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March 4, 2002

SOYBEAN CONSUMPTION TO SLOW, BUT HOW MUCH?

For the current marketing year, the USDA projects the U.S. soybean crush at 1.68 billion bushels, about 2.4 percent larger than the crush during the 2000-01 marketing year. Crush during the first 5 months of the marketing year totaled 735.6 million bushels, 3.6 percent more than crushed during the same period last year. The larger crush is being driven by soybean meal consumption. Consumption, domestic plus exports, during the first 4 months of the 2001-02 marketing year was 4.6 percent larger than during the same period last year. Commercial exports of U.S. soybean meal through February 21, 2002 were 9.2 percent larger than cumulative exports of a year agio. Canada and Mexico account for much of the increase. Stocks of soybean meal (at mills) at the end of January totaled only 290 thousand tons, 44 thousand less than on the same date last year.

Consumption of U.S. soybean oil during the first four months of the 2002-02 marketing year was 3.2 percent larger than during the same period last year. However, the inventory of soybean oil at the end of January 2002 totaled a record 3.045 billion pounds. Stocks were 28 percent larger than on the same date last year. The inventory situation would have been even more burdensome if the yield of soybean oil to date had equaled the yield of a year ago. For the period September 2001 through January 2002, the average yield of oil per bushel of soybeans crushed was 11.07 pounds. A year agio, the yield was 11.2 pounds. The difference represents 95 million pounds of oil. In January 2002, the average oil yield was only 10.9 pounds, 0.3 pounds less than in January 2001.

The pace of the U.S. soybean crush typically begins to decline in February as South American competition increases. If the USDA's projection for the year is correct, the U.S. crush from February through August 2002 will total 944.5 million bushels, only 0.7 percent more than during the same period last year.

For the current marketing year, the USDA projects U.S. soybean exports at 1.02 billion bushels, 2.2 percent more than exported during the 2000-01 marketing year. Based on the USDA's weekly export inspections report, U.S. soybean exports during the first half of the 2001-02 marketing year totaled 777 million bushels, 16 percent more than exported during the same period last year. The increase on exports was led by larger shipments to the major buyers – European Union (19 percent), China (14 percent), and Mexico (11 percent). To reach the USDA projection, exports during the last half of the marketing year will need to total only 243 million bushels, 26 percent less than exported during the same period last year. As of February 21, unshipped sales of U.S. soybeans totaled 157 million bushels, 26 percent less than outstanding sales of a year agio. Unshipped sales to China totaled only 10 million bushels, compared to 68 million of a year ago.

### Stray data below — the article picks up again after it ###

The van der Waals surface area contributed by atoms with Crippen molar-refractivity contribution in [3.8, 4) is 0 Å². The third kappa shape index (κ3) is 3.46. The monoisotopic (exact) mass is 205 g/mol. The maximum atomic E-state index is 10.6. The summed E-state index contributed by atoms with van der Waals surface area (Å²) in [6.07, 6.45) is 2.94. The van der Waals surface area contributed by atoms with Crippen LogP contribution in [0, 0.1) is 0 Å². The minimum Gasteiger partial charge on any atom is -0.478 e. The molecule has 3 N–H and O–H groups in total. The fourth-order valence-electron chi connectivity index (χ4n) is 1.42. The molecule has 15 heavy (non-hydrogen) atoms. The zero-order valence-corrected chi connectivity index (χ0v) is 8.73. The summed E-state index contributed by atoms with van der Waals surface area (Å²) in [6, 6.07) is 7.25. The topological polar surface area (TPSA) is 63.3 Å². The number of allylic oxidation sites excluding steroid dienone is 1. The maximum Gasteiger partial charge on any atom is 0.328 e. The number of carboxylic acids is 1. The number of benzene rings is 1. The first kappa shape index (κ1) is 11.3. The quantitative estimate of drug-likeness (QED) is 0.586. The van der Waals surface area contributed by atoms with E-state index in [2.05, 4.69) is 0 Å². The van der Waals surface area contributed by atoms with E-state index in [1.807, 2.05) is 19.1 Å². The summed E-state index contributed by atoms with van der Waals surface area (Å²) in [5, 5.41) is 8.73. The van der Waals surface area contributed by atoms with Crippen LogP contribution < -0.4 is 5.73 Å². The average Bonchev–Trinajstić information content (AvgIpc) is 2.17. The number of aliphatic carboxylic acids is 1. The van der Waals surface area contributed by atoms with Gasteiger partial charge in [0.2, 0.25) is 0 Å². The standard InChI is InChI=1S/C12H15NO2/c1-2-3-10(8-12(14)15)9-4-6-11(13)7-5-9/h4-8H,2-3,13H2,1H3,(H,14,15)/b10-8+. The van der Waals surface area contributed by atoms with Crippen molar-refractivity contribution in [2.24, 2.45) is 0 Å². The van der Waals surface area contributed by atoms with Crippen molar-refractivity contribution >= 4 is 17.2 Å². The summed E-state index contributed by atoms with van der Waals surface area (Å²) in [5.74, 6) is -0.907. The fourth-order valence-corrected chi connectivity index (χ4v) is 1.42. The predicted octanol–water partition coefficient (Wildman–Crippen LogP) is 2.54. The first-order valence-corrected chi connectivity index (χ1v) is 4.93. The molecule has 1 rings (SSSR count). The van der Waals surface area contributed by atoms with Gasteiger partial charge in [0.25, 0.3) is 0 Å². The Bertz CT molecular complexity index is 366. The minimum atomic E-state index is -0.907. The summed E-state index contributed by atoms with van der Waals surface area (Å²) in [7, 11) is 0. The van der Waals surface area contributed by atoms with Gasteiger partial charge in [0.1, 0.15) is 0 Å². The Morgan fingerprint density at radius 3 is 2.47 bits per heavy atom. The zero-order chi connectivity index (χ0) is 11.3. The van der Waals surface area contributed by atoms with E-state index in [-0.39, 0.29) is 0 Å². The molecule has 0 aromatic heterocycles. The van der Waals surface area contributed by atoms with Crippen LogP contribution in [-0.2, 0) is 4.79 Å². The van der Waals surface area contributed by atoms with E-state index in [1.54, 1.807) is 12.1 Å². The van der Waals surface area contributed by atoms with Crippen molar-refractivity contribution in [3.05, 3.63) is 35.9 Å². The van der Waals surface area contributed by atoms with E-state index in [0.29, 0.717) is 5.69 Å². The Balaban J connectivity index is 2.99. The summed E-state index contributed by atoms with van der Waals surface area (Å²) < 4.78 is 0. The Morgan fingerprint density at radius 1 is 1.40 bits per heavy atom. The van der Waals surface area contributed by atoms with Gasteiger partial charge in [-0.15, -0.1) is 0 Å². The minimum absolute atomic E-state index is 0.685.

China has apparently accelerated the purchase of soybeans before the new regulations relative to genetically modified crops goes into effect later this month. Rumors about the implementation of those rules continue to be circulated, but there is no strong evidence that implementation will be delayed or modified. That development will be extremely important over the remainder of the marketing year.

Recent reports from South America indicate that the areas of dry weather this year have likely had a negative impact on soybean yields. Estimates of the South American crop size are beginning to decline. The crop there will still be large, and probably larger than last year's crop, but it may not live up to earlier expectations.

It now appears that both the domestic crush of U.S. soybeans and the exports of U.S. soybeans will be slightly larger than the current USDA projection. Year ending stocks, then, may be less than the 270 million bushels currently projected. There is no danger of running out of soybeans, with the South American harvest well underway, but the higher rate of consumption and lower stocks would have implications for the 2002-03 marketing year. The USDA's Prospective Plantings report to be released at the end of the month will be watched closely. A reduction in soybean acreage in the face of record consumption would be somewhat supportive for prices. The details of the "farm bill" may also have some implications if there are changes in provisions that impact the 2002 crop.

Issued by Darrel Good
Extension Economist
University of Illinois

  

Department of Agricultural and Consumer Economics    College of Agricultural, Consumer and Environmental Sciences
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